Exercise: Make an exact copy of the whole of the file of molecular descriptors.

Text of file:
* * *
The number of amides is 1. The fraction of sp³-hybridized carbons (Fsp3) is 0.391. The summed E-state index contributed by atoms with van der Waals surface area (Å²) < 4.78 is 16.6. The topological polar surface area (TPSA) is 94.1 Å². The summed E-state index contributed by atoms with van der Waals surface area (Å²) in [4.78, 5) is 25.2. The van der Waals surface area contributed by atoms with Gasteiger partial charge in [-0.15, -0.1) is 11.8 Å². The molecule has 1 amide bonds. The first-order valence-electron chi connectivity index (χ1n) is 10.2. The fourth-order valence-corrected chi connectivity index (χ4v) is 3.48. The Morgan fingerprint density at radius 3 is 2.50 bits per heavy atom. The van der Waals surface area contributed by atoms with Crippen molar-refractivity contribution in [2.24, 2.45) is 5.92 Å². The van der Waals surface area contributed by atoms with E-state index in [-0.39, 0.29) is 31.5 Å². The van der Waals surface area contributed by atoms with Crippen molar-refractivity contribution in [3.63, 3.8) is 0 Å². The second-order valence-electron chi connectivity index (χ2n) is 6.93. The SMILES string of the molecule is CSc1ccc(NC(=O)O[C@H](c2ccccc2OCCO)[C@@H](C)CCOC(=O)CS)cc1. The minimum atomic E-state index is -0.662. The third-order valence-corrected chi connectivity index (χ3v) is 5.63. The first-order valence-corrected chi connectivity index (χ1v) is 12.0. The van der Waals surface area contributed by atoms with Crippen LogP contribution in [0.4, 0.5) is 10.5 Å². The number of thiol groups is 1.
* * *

The number of amides is 1. The fraction of sp³-hybridized carbons (Fsp3) is 0.391. The summed E-state index contributed by atoms with van der Waals surface area (Å²) < 4.78 is 16.6. The topological polar surface area (TPSA) is 94.1 Å². The summed E-state index contributed by atoms with van der Waals surface area (Å²) in [4.78, 5) is 25.2. The van der Waals surface area contributed by atoms with Gasteiger partial charge in [-0.15, -0.1) is 11.8 Å². The molecule has 1 amide bonds. The first-order valence-electron chi connectivity index (χ1n) is 10.2. The fourth-order valence-corrected chi connectivity index (χ4v) is 3.48. The Morgan fingerprint density at radius 3 is 2.50 bits per heavy atom. The van der Waals surface area contributed by atoms with Crippen molar-refractivity contribution in [2.24, 2.45) is 5.92 Å². The van der Waals surface area contributed by atoms with E-state index in [-0.39, 0.29) is 31.5 Å². The van der Waals surface area contributed by atoms with Crippen molar-refractivity contribution in [3.63, 3.8) is 0 Å². The second-order valence-electron chi connectivity index (χ2n) is 6.93. The SMILES string of the molecule is CSc1ccc(NC(=O)O[C@H](c2ccccc2OCCO)[C@@H](C)CCOC(=O)CS)cc1. The minimum atomic E-state index is -0.662. The third-order valence-corrected chi connectivity index (χ3v) is 5.63. The first-order valence-corrected chi connectivity index (χ1v) is 12.0. The van der Waals surface area contributed by atoms with Crippen LogP contribution in [0.4, 0.5) is 10.5 Å². The number of thiol groups is 1.